This seems to be the direction political correctness is taking American culture. And we are paying a great price, as our freedoms continue to be eroded.
Thomas Sowell has written a column which we have posted under "recommended reading" on the home page of the Faith and Freedom web site titled, "Notional Security". In it he points out how political correctness is undermining our national security with it's "notions."
It is an informative read. I recommend it.
However, political correctness is also greatly undermining our freedom of religious expression. A foundational tenet of our nation.
A recent explosion of words on MSNBC identifies just how unacceptable the idea of public religious expression has become with some.
When Brit Hume made his comment on FOX NEWS about the possibility of Tiger Woods considering Christianity for personal healing and restoration, I knew there would be a negative response. We wrote a blog about it the next morning.
However, I had no idea how far the push back would go. It has created a continuing firestorm of controversy.
The comments directed at Brit Hume, who is a believer and follower of Jesus Christ, should be considered by every Christian.
The message goes something like this:
If you publicly suggest that Christianity provides an answer to personal problems, you are "anointing" yourself.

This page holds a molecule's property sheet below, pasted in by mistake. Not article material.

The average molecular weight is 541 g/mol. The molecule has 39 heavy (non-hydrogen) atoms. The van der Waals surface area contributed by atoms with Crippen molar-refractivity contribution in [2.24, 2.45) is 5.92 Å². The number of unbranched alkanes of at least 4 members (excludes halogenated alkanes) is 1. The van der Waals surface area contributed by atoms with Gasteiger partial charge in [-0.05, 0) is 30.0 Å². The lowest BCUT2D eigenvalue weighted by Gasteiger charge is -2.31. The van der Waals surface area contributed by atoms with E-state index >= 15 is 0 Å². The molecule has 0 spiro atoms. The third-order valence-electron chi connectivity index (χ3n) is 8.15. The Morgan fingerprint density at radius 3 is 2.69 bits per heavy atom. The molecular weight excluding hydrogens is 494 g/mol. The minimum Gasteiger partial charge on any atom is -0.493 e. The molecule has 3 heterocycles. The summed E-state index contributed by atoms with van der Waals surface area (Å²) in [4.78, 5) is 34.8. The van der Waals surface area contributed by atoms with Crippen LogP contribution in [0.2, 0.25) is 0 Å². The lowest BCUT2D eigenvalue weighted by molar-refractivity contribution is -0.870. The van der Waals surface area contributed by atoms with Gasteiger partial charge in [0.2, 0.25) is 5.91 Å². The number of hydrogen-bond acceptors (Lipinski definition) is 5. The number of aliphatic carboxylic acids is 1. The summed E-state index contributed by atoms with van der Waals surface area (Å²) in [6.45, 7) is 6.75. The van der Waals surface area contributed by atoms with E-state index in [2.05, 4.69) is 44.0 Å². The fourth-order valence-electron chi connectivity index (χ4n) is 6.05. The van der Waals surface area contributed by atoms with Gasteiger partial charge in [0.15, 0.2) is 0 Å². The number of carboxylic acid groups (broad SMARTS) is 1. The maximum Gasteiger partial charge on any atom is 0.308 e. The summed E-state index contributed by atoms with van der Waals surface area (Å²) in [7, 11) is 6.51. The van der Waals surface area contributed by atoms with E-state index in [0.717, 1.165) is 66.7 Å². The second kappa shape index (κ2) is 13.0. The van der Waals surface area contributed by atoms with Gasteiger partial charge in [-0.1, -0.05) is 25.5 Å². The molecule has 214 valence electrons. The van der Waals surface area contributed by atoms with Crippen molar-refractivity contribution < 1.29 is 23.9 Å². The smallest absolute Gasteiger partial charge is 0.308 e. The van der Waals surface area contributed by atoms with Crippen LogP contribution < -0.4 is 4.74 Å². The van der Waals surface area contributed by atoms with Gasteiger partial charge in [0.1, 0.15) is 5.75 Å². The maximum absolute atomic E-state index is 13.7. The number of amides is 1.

Looking to Jesus Christ and Christianity in your time of need is "hiding behind religion."
Don't tell us about Christianity. Look at all the high profile people who have claimed to be Christians, but have personally failed.
If you personally prefer Christianity over Buddhism, you are denigrating Buddhism.
If you mention Christianity publicly on a Sunday morning political talk show, you are denigrating Christianity.
If you are asked a question, don't answer it honestly unless you are certain the answer is politically correct. Other wise you will pay.
The message seems to be, it's still okay to express yourself inside a building on Saturday or Sunday, but not in public---particularly if you are Christian.
Don't think. Don't believe. At least don't say it out loud.
As many of you know, I have worked in Christian missionary ministry in more than 30 countries---some that were, at the time, under very repressive regimes. The persecution of Christians, that I have personally seen, was always rooted in an extension of this kind of thinking.
Now, take a look at this exchange between Pat Buchanan and MSNBC on the subject.
God help us.
Faith & Freedom
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